If you don’t fancy a hike, head to the stables instead or lounge on the grass out the front of Will Rogers’ lodge.  No lawn sports though. 



Wednesday, 18 June 2014


I was going to ride all the way from Venice to Santa Monica.  I've done it before, honestly.  It's not far.  But my legs started to hurt a few blocks short of Pico and I gave up on the notion.  My aching legs clearly needed a lunch break so I slipped into Thai Teak for the first time.  It's just a little kiosk with super cheap vegan Thai food, sharing the space with Three Gems juice. 


 Apparently half of the crowd wandering up from the beach had had the same idea and I soon found myself sharing a table with a quickly changing selection of bikini-clad foreigners sipping on juice and sucking down noodles.


This is not life-changing food. It's cheap and cheerful and you eat it on a paper plate at tables lined with rolls of paper towel, but the dishes are reliable Thai staples that are great for a grab and go lunch on a summer day.  



I didn't really need juice as well, but I'm a sucker for juice. Three Gems is separate to Thai Teak but they go well together - as did my spicy mint noodles and green juice.  

http://thaiveganism.com/


I was going to ride all the way from Venice to Santa Monica.  I've done it before, honestly.  It's not far.  But my legs started to hurt a few blocks short of Pico and I gave up on the notion.  My aching legs clearly needed a lunch break so I slipped into Thai Teak for the first time.  It's just a little kiosk with super cheap vegan Thai food, sharing the space with Three Gems juice.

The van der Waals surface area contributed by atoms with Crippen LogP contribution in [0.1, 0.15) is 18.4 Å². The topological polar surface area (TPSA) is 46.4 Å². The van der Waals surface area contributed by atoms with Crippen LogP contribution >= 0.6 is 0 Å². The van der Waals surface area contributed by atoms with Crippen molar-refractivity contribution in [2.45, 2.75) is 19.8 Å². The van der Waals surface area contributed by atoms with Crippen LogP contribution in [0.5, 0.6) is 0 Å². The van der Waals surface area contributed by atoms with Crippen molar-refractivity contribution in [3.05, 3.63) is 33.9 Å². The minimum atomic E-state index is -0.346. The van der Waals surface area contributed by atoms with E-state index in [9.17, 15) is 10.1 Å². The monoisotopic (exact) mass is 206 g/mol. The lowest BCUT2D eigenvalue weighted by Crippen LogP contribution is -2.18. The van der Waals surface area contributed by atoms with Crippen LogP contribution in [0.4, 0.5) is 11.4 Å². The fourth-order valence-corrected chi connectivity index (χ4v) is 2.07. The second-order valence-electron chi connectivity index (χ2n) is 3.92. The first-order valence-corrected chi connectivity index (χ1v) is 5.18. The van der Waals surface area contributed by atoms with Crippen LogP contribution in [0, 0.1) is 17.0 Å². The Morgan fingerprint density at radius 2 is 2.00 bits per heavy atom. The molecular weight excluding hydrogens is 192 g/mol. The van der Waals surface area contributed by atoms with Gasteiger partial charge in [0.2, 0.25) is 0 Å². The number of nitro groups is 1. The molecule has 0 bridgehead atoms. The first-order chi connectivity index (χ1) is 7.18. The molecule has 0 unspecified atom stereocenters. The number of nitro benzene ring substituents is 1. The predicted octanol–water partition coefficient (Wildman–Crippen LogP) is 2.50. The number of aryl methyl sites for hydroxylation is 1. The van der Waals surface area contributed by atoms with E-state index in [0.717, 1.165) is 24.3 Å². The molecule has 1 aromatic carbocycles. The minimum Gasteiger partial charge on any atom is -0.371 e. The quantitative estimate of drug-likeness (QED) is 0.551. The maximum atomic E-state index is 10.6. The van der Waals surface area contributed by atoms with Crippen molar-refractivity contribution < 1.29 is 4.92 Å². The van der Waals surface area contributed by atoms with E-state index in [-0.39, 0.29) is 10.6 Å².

Apparently half of the crowd wandering up from the beach had had the same idea and I soon found myself sharing a table with a quickly changing selection of bikini-clad foreigners sipping on juice and sucking down noodles.


This is not life-changing food. It's cheap and cheerful and you eat it on a paper plate at tables lined with rolls of paper towel, but the dishes are reliable Thai staples that are great for a grab and go lunch on a summer day.  



I didn't really need juice as well, but I'm a sucker for juice. Three Gems is separate to Thai Teak but they go well together - as did my spicy mint noodles and green juice.  

http://thaiveganism.com/

Monday, 16 June 2014



I’m obsessed with plantains.  Obsessed.  I see them on a menu and order them instantly.  So I saw the menu for Sage, picked out the first dish I saw featuring plantains, and raced there as quickly as I could.  The Mar Vista/Culver City border isn’t exactly the prettiest part of LA, but if you’re sitting outside at Sage in the middle of the day, sheltering in the shade and sipping on home-made lemonade, it’s easy to pretend you’re in a garden oasis away from the urban sprawl. 


I ordered the Brazilian bowl – quinoa, black beans, kale, avocado AND guacamole, salsa and big slabs of pan-fried plantains.  In a moment of insanity I ate too much and didn’t leave enough room for Kind Kreme ice cream.  Obviously I just need to go back for a vegan ice cream date.  





Sage Organic Vegan on Urbanspoon